The Board of Supervisors had a general discuss regarding the 2 or 4 hour limitation on changing the message. J. Allen noted that she this requirement was intended to address a safety concern that frequent changing of the message would distract motorists. Shortening the time frame to 2 hours instead of 4 would not make much difference. B. Peyton stated that he was “delighted that they are coming” to Greene County and that he had no problem with this the sign changing every two hours.


J. Allen moved to approve the special use permit with the conditions that 1) The electronic message center shall be considered part of the aggregate signage 2)The electronic message center shall not have neon colored lights and shall not flash, rotate or visually move so as to preserve the aesthetic character of the community and promote traffic safety, except as provided in number six 3) The message center shall not be animated in any manner 4) The electronic message shall not scroll across the electronic center 5) The permitted hours of operation for the electronic message center shall be consistent with the hours of operation of the building located on 60-(A)-20E. The electronic message center shall not be operated after the close of business. 6) Electronic message center may be changed at periodical intervals of every two hours, within the hours of operation.  The motion passed by unanimous vote.


The Greene County Department of Inspections requested that the Board amend the County Code to reflect the use of an alternate inspection program for erosion and sediment control. Dan Ratzlaff, Greene’s Erosion and Sediment Control Administrator explained that the Virginia Department of Conservation and Recreation had already approved use of this alternate inspection in Greene County. The program will allow for a ranking and inspection of sites based on importance. Staff requested that the County’s Code be updated to include this change in procedure. B. Peyton moved to approve the change which was passed by a 5-0 vote.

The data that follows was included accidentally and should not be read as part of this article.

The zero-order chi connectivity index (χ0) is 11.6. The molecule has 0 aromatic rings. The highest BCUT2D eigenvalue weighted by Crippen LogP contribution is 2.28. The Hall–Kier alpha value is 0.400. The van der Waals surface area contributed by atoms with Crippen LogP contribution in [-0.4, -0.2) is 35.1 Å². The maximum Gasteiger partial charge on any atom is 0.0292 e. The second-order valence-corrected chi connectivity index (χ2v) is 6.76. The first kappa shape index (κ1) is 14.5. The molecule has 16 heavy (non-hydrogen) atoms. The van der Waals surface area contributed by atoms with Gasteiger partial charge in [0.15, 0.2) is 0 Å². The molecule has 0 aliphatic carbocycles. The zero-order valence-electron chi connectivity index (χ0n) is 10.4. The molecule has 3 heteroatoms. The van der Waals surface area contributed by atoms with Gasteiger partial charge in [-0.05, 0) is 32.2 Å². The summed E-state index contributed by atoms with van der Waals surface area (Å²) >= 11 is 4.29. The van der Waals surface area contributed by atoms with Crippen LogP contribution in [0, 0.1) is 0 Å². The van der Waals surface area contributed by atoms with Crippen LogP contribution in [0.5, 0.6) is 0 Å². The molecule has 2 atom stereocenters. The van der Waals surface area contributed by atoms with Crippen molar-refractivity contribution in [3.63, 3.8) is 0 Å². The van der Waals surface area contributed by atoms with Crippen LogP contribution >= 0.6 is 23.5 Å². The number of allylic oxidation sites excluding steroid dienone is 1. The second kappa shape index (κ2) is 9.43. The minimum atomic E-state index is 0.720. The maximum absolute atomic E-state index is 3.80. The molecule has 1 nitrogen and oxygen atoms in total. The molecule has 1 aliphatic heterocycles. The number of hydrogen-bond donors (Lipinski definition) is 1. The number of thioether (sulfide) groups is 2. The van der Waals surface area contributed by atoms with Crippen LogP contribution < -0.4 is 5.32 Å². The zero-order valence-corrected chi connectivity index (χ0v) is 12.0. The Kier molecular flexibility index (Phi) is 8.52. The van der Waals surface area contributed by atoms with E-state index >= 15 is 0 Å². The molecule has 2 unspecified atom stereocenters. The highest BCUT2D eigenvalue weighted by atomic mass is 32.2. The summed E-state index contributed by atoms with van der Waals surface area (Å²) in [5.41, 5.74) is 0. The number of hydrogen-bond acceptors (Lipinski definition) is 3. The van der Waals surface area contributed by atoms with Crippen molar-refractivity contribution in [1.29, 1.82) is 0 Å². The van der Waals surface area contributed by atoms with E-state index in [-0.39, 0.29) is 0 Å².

The Board of Supervisors also approved revisions to the County’s Zoning Ordinances aimed at clarifying setback requirements for corner lots. The ordinance also clarified that the shortest side of a corner lot is the front of the lot for the purpose of determining setbacks and made the setbacks for nonconforming lots 25 feet. C. Schmitt moved to approve the ordinance changes. The motion passed by a unanimous vote.


Finally, the Board of Supervisors addressed their policy for grant applications and accepted three grants applied for by the Sherriff’s Office. Board Members reminded all county offices that their policy remains that the Board should receive advanced notice and an opportunity to approve agencies seeking grants. This policy stems from concerns that matching grants may be received that the County can not afford the match which places the County in the embarrassing position of having to decline grants after they awarded. A second concern is that when grant funding dries up the County may be left with maintenance or other related expenses that it can not pay. The Board made it evident that while they were approving the current grants that in the future they wanted clearer communication regarding grant applications.